As the play moves on into figure 4, we see that largely thanks to the centre-back’s quick reaction and good defending to halt the attacker’s progress, Mangani did manage to get back and stick a foot in to win the defensive duel and dispossess that opposition player. However, the tackle was fairly weak and only sent the ball back as far as the next opposition midfielder just behind the player he’s dispossessed. This isn’t a one-off and actually shows us an example of another concerning element of Mangani’s defensive game — his lack of physicality. The 35-year-old doesn’t tend to enter defensive duels very strongly and sometimes even when his technical defending is good enough to dispossess the attacker, his tackle is too weak and only results in another, near opposition attacker taking control of the ball, making Mangani’s contribution far less significant. Additionally, Mangani isn’t incredibly strong despite his decent size and can be outmuscled, as well as beaten aerially.
So, it’s worth noting that while Mangani is a fantastic asset in an organised defensive phase, such as the mid-block, where his focus was more on remaining aware of movement around him, cutting passing lanes and making interceptions, he struggles when forced to defend more aggressively and isn’t the greatest asset in defensive transitions, at times.
Again, in terms of physicality, we have seen Mangani remain defensively active late on in games. He’s got a fighting spirit and consistently applies pressure when required for over 90 minutes but there is a bit of a dropoff in his energy levels and amount of successful defensive actions achieved later on in games so this is another reason why his energy levels need to be conserved throughout a game and not unnecessarily diminished as they were in figures 3-4, as well as a reason why his minutes will need to be managed and watched carefully next season. Mangani can be a great asset for Ajaccio but they must be careful to use him wisely and keep him healthy. He’s no use to them exhausted or injured.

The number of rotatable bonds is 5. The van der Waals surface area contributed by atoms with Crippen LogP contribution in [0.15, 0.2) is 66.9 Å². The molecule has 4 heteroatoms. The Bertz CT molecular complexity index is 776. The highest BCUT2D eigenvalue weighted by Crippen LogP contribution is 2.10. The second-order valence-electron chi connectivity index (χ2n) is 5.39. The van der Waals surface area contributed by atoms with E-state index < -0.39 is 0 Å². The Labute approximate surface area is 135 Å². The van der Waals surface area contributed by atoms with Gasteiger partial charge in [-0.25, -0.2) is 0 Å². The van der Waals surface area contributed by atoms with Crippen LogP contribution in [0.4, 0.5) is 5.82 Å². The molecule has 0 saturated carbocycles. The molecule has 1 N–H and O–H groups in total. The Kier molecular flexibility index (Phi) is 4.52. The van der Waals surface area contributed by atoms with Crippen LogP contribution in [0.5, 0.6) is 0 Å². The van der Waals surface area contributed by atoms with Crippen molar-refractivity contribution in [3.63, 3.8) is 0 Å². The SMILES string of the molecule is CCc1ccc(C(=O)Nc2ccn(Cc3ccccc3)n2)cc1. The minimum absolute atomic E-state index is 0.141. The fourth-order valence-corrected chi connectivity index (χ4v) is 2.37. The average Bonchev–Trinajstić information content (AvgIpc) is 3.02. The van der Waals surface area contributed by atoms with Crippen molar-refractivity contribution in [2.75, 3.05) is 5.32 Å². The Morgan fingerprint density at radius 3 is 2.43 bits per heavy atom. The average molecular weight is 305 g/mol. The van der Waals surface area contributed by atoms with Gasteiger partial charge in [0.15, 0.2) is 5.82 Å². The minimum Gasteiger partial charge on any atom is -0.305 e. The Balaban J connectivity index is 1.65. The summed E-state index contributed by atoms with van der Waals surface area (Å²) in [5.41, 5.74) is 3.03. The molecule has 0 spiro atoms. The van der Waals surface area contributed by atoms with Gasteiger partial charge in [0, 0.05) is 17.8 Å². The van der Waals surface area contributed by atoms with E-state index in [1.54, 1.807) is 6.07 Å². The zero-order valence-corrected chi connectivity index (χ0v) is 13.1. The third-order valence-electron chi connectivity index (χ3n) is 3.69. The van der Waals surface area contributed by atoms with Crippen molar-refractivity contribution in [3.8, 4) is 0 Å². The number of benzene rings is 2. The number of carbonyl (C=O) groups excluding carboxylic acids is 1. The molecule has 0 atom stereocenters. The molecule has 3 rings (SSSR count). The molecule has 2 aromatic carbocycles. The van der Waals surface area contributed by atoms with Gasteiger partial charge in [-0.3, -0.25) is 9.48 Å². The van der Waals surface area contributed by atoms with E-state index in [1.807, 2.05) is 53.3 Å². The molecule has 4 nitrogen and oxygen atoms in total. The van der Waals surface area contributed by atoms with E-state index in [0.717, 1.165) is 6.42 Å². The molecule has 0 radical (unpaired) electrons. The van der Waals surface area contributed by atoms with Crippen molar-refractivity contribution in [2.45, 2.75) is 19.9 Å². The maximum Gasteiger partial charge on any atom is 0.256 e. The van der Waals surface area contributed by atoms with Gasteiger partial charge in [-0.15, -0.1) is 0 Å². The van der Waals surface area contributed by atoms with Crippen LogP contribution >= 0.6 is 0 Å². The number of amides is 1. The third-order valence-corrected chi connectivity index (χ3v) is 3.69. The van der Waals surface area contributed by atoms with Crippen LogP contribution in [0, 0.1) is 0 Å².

Moving on to look at what Mangani offers in possession, the 35-year-old stands out as one of the best deep-lying ball progressors in France’s top tier for 2021/22, which is something he should absolutely be able to carry over to his next club, again, provided he remains in good condition.
The midfielder made a very high number of progressive passes (8.79 per 90) for a Ligue 1 midfielder in 2021/22, with an above-average 77.53% success rate. Indeed, his progressive pass success rate could be better still and this is indicative of Mangani’s style; he’s a creative risk-taker who’ll be an excellent asset for a side in transition to attack or in creating chances from deep in a settled possession phase too because he’s happy to take chances and risk losing the ball for the reward of sending a teammate through into a high-value goalscoring opportunity. This can be a negative given that Mangani isn’t always great at defending in transition but if his team accounts for that and puts safeguards in place via other players in case the ball is turned over, then that may help to reduce the significance of that negative.
Figures 5-7 show our first example of Mangani’s ball progression capabilities. Firstly, in figure 5, we see the midfielder dropping deep into space from his left central midfielder position as his team plays the ball from the wide right player to the central defensive player. As he drops, we can see the midfielder directing his near teammate on the left to push out wide, knowing that they were both pretty much occupying the same space at this moment and would need to spread out to maximise their potential for hurting the opposition. This shows some of Mangani’s leadership and tactical understanding, as well as good spatial awareness.